The devastating 2011 Japanese tsunami brought nearly 300 species to the shores of Hawaii and the west coast of the US, new research has found.
At its tallest point, the tsunami towered 125 feet over Japan's Tohoku coast and swept millions of objects out to sea, from small pieces of plastic to fishing boats and docks.
These kinds of objects helped the species attached to them complete the transoceanic journey, said the study published in the journal Science.
"I didn't think that most of these coastal organisms could survive at sea for long periods of time," said Greg Ruiz, a co-author and marine biologist at the Smithsonian Environmental Research Center in Maryland.
"But in many ways they just haven't had much opportunity in the past. Now, plastic can combine with tsunami and storm events to create that opportunity on a large scale," Ruiz added.
The scientists began finding tsunami debris washing up in Hawaii and western North America in 2012, with living organisms still attached.
From 2012 to 2017, they continued to find debris, including buoys, crates, vessels and docks.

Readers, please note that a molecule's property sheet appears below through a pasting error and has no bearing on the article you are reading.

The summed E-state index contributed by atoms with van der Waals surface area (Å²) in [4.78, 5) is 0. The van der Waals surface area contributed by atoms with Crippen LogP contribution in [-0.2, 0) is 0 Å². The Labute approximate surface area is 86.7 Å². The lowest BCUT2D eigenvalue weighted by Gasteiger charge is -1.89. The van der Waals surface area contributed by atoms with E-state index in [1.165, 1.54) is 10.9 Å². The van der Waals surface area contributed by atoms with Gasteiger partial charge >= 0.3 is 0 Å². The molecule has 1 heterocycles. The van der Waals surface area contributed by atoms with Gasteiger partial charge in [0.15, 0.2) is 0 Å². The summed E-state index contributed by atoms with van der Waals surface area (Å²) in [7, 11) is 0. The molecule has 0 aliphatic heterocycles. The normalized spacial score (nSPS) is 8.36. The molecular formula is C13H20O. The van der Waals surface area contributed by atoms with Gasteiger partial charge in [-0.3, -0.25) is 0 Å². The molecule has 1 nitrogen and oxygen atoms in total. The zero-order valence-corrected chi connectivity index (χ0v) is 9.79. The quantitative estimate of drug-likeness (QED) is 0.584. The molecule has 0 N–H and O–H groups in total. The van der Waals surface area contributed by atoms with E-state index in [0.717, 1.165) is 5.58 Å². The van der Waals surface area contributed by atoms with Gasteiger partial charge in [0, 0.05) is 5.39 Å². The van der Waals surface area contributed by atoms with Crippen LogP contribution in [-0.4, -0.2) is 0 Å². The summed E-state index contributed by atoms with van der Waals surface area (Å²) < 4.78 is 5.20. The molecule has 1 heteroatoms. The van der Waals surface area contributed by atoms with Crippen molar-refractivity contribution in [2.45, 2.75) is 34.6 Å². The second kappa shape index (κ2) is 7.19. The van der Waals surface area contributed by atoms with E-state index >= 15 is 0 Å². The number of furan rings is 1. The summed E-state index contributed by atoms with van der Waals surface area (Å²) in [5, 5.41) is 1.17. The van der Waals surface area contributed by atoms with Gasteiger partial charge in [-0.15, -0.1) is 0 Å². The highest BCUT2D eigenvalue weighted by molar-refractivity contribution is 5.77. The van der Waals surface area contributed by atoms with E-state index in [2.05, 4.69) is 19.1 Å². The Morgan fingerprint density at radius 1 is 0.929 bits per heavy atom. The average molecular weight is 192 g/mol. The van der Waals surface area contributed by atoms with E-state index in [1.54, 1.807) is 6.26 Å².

In total, they detected 289 living species on tsunami debris originating from Japan, and they suspect there are far more that escaped their notice.
While the arrivals have slowed down, they have not stopped. The researchers said they were still finding new species when the study period ended in 2017.
Molluscs such as mussels occurred most frequently of all invertebrate groups.
Worms, hydroids (sea anemone and jellyfish relatives), crustaceans and bryozoans that form branch-like underwater colonies were not far behind.
Nearly two-thirds of the species had never been seen on the west coast of the US, the study said.
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